Also, any attribute method-name which contains the word "attributes" also has aliases created for all these variants, with the word "attributes" replaced by "attrs".
    # For example, the attributes() method would have all these variant
    # methods available
    $form->attributes({ class => 'fancy' });
    $form->attributes_xml({ title => '<b>fancy</b>' });
    $form->attributes_loc({ title => 'fancy' });
    $form->add_attributes({ class => 'fancy' });
    $form->add_attributes_xml({ title => '<b>fancy</b>' });
    $form->add_attributes_loc({ title => 'fancy' });
    $form->del_attributes({ class => 'fancy' });
    $form->del_attributes_xml({ title => '<b>fancy</b>' });
    $form->del_attributes_loc({ title => 'fancy' });
    # Because the method contains the word 'attributes', it also gets the
    # following short-forms
    $form->attrs({ class => 'fancy' });
    $form->attrs_xml({ title => '<b>fancy</b>' });
    $form->attrs_loc({ title => 'fancy' });
    $form->add_attrs({ class => 'fancy' });
    $form->add_attrs_xml({ title => '<b>fancy</b>' });
    $form->add_attrs_loc({ title => 'fancy' });
    $form->del_attrs({ class => 'fancy' });
    $form->del_attrs_xml({ title => '<b>fancy</b>' });
    $form->del_attrs_loc({ title => 'fancy' });

All methods documented as 'attribute short-cuts' are short-cuts to directly access individual attribute key/values.
    # Example
    $form->id( 'login' );
    $id = $form->id;
    # is equivalent to:
    $form->attributes({ id => 'login' });
    $id = $form->attributes->{id};
All attribute short-cuts also have a *_xml variant.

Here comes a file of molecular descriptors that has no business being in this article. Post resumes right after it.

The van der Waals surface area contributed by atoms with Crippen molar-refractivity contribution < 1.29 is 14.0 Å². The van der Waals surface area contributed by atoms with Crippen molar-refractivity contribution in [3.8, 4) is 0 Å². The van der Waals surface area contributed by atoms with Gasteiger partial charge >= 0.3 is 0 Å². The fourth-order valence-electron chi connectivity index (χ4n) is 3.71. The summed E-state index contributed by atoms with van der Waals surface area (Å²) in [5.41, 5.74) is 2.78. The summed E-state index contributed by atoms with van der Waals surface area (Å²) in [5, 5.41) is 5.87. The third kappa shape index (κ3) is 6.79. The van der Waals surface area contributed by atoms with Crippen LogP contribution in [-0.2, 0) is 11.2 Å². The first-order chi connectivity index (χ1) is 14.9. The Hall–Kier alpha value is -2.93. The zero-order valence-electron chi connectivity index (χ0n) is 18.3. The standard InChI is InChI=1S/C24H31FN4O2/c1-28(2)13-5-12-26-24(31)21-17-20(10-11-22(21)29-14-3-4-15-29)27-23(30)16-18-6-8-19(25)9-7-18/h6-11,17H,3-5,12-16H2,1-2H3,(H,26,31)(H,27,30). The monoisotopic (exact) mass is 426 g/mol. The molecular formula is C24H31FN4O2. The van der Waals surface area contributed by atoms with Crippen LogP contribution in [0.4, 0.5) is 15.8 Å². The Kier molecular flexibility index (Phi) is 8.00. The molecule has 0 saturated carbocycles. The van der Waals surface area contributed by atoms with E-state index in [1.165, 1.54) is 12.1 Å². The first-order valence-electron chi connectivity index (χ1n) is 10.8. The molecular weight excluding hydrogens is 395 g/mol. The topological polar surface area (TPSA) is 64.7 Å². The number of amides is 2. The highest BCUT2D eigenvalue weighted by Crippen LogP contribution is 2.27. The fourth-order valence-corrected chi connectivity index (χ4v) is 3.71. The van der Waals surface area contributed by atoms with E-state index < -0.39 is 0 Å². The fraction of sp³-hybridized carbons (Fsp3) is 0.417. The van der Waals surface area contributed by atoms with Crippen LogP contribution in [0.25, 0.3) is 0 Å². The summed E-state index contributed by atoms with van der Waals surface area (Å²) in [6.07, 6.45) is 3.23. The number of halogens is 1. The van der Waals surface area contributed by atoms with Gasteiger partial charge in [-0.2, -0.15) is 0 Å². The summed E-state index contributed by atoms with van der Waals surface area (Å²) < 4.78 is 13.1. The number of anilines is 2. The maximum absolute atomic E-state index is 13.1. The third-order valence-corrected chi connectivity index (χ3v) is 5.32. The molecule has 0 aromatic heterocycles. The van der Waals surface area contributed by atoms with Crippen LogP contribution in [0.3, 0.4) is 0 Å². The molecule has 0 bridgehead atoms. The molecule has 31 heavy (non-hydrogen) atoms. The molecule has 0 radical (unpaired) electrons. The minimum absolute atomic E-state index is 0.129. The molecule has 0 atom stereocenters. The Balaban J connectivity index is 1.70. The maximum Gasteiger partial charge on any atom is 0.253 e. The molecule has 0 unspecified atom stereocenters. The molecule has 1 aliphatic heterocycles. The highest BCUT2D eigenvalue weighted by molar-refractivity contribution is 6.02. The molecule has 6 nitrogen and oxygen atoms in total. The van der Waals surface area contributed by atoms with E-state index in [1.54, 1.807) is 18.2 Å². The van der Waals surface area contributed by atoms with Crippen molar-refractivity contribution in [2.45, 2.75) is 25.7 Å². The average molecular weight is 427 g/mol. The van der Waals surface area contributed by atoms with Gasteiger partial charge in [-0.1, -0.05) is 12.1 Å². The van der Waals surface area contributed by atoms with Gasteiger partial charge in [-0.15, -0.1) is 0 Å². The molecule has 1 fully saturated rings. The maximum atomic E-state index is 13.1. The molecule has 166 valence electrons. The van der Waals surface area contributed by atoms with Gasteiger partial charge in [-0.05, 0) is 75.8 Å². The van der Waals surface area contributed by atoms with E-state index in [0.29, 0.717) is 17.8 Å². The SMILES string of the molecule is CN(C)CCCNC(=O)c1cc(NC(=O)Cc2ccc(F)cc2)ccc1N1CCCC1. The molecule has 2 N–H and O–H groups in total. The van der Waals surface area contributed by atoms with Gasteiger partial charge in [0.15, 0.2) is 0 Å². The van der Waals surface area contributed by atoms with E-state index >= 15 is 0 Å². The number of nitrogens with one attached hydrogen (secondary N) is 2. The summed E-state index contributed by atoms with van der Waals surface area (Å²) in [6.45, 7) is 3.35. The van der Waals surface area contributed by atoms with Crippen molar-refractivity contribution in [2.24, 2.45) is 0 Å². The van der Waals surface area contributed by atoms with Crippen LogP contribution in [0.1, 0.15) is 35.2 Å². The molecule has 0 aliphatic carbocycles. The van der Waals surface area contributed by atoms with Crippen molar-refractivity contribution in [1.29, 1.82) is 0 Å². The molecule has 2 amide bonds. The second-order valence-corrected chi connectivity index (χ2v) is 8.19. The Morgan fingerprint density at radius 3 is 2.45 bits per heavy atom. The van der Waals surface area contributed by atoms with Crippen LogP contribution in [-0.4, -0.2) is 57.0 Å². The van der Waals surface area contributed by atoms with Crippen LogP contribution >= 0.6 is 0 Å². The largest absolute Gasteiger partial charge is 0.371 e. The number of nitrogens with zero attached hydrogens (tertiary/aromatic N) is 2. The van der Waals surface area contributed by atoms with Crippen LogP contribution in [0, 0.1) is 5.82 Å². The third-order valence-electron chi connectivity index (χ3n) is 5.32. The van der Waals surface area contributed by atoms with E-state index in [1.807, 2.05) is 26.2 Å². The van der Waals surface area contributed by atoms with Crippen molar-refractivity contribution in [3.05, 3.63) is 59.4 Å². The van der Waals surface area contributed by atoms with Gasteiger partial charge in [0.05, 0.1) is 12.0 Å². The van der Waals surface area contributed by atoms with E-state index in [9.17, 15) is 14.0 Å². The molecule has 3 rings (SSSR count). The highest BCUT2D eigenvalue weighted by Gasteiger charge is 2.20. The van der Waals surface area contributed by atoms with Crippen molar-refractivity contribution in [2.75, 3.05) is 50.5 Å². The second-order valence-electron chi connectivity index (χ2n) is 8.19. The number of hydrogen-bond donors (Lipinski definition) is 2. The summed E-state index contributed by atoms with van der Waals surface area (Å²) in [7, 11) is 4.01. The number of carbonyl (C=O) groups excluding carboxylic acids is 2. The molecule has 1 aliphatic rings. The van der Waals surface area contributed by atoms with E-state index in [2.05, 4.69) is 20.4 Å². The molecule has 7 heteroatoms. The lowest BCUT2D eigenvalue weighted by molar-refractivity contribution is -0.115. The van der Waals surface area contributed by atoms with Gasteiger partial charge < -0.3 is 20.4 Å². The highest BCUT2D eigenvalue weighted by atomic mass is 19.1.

# Example
    $form->id_xml( $xml );
    # is equivalent to:
    $form->attributes_xml({ id => $xml });
All attribute short-cuts also have a *_loc variant.
    # Example
    $form->title_loc( $key );
    # is equivalent to:
    $form->attributes_loc({ title => $key });

All methods documented as 'inheriting accessors' can be set on the form, a block element or a single field element. When the value is read, if no value is defined it automatically traverses the element's hierarchy of parents, searching for a defined value.
All inherited accessors also have a *_no_inherit variant, which can be used as a getter to fetch any defined value, without traversing the hierarchy of parents. This variant cannot be used as a setter.
E.g., the "auto_id" has a variant named "auto_id_no_inherit".

All methods documented as 'output accessors' also have *_xml and *_loc variants.
The *_xml variant can be used as a setter, and ensures that its argument is not XML-escaped in the rendered form.
The *_loc variant can be used as a setter, and passes the arguments through "localize".
E.g., the label method has variants named "label_xml" and "label_loc".

To support boolean attributes, whose value should either be equal to the attribute name, or empty. Any true value will switch the attribute 'on', any false value will remove the attribute.
    # Example
    $field->autofocus(1);
    # equivalent to:
    $field->attributes({ autofocus => 'autofocus' });
    $field->autofocus(0);;
    # equivalent to:
    delete $field->attributes->{autofocus};

Some attributes support character substitutions: the following substitutions are possible:
    %f # $form->id
    %n # $field->name
    %t # lc( $field->type )
    %r # $block->repeatable_count
    %s # $error->stage
These allow each field to have consistent attributes, while remaining unique.